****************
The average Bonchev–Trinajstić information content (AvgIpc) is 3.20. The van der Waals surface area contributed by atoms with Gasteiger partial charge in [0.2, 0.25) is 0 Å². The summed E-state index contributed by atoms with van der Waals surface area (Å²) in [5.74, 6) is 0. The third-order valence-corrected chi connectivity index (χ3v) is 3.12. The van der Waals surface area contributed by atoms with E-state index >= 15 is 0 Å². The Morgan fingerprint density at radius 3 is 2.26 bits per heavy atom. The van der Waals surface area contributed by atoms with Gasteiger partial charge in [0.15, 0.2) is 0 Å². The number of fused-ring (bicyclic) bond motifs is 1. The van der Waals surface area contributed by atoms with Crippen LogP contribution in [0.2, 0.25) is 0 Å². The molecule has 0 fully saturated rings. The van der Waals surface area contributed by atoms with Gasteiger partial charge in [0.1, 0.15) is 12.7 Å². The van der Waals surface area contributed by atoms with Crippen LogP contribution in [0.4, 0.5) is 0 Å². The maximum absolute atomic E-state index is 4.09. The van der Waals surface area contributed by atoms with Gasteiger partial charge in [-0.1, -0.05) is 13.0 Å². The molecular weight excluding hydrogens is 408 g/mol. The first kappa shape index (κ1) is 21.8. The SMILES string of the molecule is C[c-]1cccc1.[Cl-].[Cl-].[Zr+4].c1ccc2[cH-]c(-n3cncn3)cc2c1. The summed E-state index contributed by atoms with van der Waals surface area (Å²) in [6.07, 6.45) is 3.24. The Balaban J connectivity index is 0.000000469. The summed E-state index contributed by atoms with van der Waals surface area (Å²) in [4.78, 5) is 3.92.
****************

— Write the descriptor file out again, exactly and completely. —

The average Bonchev–Trinajstić information content (AvgIpc) is 3.20. The van der Waals surface area contributed by atoms with Gasteiger partial charge in [0.2, 0.25) is 0 Å². The summed E-state index contributed by atoms with van der Waals surface area (Å²) in [5.74, 6) is 0. The third-order valence-corrected chi connectivity index (χ3v) is 3.12. The van der Waals surface area contributed by atoms with E-state index >= 15 is 0 Å². The Morgan fingerprint density at radius 3 is 2.26 bits per heavy atom. The van der Waals surface area contributed by atoms with Gasteiger partial charge in [0.15, 0.2) is 0 Å². The number of fused-ring (bicyclic) bond motifs is 1. The van der Waals surface area contributed by atoms with Crippen LogP contribution in [0.2, 0.25) is 0 Å². The molecule has 0 fully saturated rings. The van der Waals surface area contributed by atoms with Gasteiger partial charge in [0.1, 0.15) is 12.7 Å². The van der Waals surface area contributed by atoms with Crippen LogP contribution in [0.4, 0.5) is 0 Å². The maximum absolute atomic E-state index is 4.09. The van der Waals surface area contributed by atoms with Gasteiger partial charge in [-0.1, -0.05) is 13.0 Å². The molecular weight excluding hydrogens is 408 g/mol. The first kappa shape index (κ1) is 21.8. The SMILES string of the molecule is C[c-]1cccc1.[Cl-].[Cl-].[Zr+4].c1ccc2[cH-]c(-n3cncn3)cc2c1. The summed E-state index contributed by atoms with van der Waals surface area (Å²) in [6.07, 6.45) is 3.24. The Balaban J connectivity index is 0.000000469. The summed E-state index contributed by atoms with van der Waals surface area (Å²) in [4.78, 5) is 3.92.